U.N. Secretary-General Ban Ki-moon said today that Myanmar's military government has agreed to let all international disaster assistance into its cyclone-ravaged country.
Ban's announcement came after a crucial two-hour meeting today with the junta's leader, Senior General Than Shwe, the country's most powerful figure, in the capital, Naypyitaw.
It was unclear whether the junta would carry out its promise or let in experts and badly needed helicopters from the U.S. fleet off shore.
U.S. State Department spokesman Tom Casey said the statement was welcomed, but had yet to receive any official word that international experts would be allowed into the country to help the 2.5 million cyclone survivors.
"Seeing is believing," Casey said.
Casey and Ban could be forgiven for having low expectations. After all, Shwe, a man trained in psychological warfare, is reputed to be both brutal and mercurial.
During the requisite pre-meeting photo op, I got close enough to ask the senior general whether he cared to share any words; he pretended I wasn't there.
According to Ban's spokesman, the meeting went "much better" than expected. The secretary-general walked out of Shwe's office with a deal to allow international aid workers -- from any country, in any number -- into the areas hit hardest by the cyclone.
When I asked Ban whether this was, in fact, a breakthrough, he said, "I think so."
When I pushed him about whether he actually would take Shwe at his word, he said the general had made the promise "in front of many senior generals." "He is the senior leader," Ban added. "He has the authority."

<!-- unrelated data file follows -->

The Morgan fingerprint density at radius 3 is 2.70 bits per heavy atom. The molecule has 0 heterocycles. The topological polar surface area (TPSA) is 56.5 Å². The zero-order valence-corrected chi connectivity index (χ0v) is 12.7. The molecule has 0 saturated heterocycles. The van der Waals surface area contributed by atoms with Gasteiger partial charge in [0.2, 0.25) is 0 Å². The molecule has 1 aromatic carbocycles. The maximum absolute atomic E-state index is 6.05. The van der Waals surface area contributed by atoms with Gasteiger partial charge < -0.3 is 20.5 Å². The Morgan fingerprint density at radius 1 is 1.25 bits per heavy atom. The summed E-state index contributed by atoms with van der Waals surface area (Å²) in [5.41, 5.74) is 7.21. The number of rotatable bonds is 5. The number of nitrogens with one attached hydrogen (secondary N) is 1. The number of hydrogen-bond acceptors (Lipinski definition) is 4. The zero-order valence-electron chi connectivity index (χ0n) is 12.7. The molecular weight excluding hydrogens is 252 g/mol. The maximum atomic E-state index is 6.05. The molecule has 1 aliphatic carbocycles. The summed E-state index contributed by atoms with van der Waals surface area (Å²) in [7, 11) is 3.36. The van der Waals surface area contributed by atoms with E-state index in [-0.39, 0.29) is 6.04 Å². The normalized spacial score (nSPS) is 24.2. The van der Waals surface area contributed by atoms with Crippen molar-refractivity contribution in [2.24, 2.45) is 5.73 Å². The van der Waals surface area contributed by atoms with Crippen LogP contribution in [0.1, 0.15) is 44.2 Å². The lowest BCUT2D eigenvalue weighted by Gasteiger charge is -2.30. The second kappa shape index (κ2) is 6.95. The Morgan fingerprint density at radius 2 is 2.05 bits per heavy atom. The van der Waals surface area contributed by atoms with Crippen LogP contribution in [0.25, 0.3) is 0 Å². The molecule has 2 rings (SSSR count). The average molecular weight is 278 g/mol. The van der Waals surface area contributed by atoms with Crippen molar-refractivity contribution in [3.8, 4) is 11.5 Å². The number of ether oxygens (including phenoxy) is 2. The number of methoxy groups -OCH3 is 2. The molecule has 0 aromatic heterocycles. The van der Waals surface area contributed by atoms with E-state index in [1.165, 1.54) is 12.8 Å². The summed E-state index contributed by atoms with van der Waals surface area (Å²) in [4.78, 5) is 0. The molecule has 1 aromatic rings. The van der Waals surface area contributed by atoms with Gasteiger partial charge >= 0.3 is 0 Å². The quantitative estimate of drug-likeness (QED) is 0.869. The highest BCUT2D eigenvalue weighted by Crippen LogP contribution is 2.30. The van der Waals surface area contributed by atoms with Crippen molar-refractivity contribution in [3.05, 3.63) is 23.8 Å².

U.N. officials who were in the room said Shwe -- who's often described as sullen and strange, with a keen interest in astrology -- seemed "sharp" and very much "in charge." He started the more than two-hour long meeting by making a 50-minute, uninterrupted speech.
It's worth remembering that, while significant, this deal comes nearly three weeks after the cyclone hit -- perhaps too late for some of the estimated 2.5 million people left homeless and vulnerable to sickness and starvation.
In order to achieve what appears to be a diplomatic breakthrough, Ban had to enter an alternate reality -- the one controlled by the junta.
Our day began aboard a government jet, complete with a blaring "muzak" soundtrack and white-gloved flight attendants serving cakes. It was almost as if there wasn't a humanitarian crisis of biblical proportions raging just miles away.
The plane took us to Naypyitaw, Myanmar's new capital and a place outsiders rarely see. It's a sprawling, gaudy city with massive palaces and fancy resorts that are more like something you'd find in Boca than Myanmar.
We stopped at one of the hotels briefly, where robed wait staff served us freshly squeezed melon juice. It would have been nice were it not for the knowledge that most of the people in this country live in wretched conditions -- including hotel workers who live in bamboo huts nearby.
Shwe decided in 2005 -- to the surprise of thousands of government workers -- to move the capital from Yangon to this city 200 miles north.
He's spent untold millions carving wide, manicured boulevards, which, when we were there, were eerily empty, out of the jungle. He apparently did so after consulting with his personal stargazer. Critics say he wanted an isolated enclave to defend against a possible foreign invasion -- and also a potential internal uprising.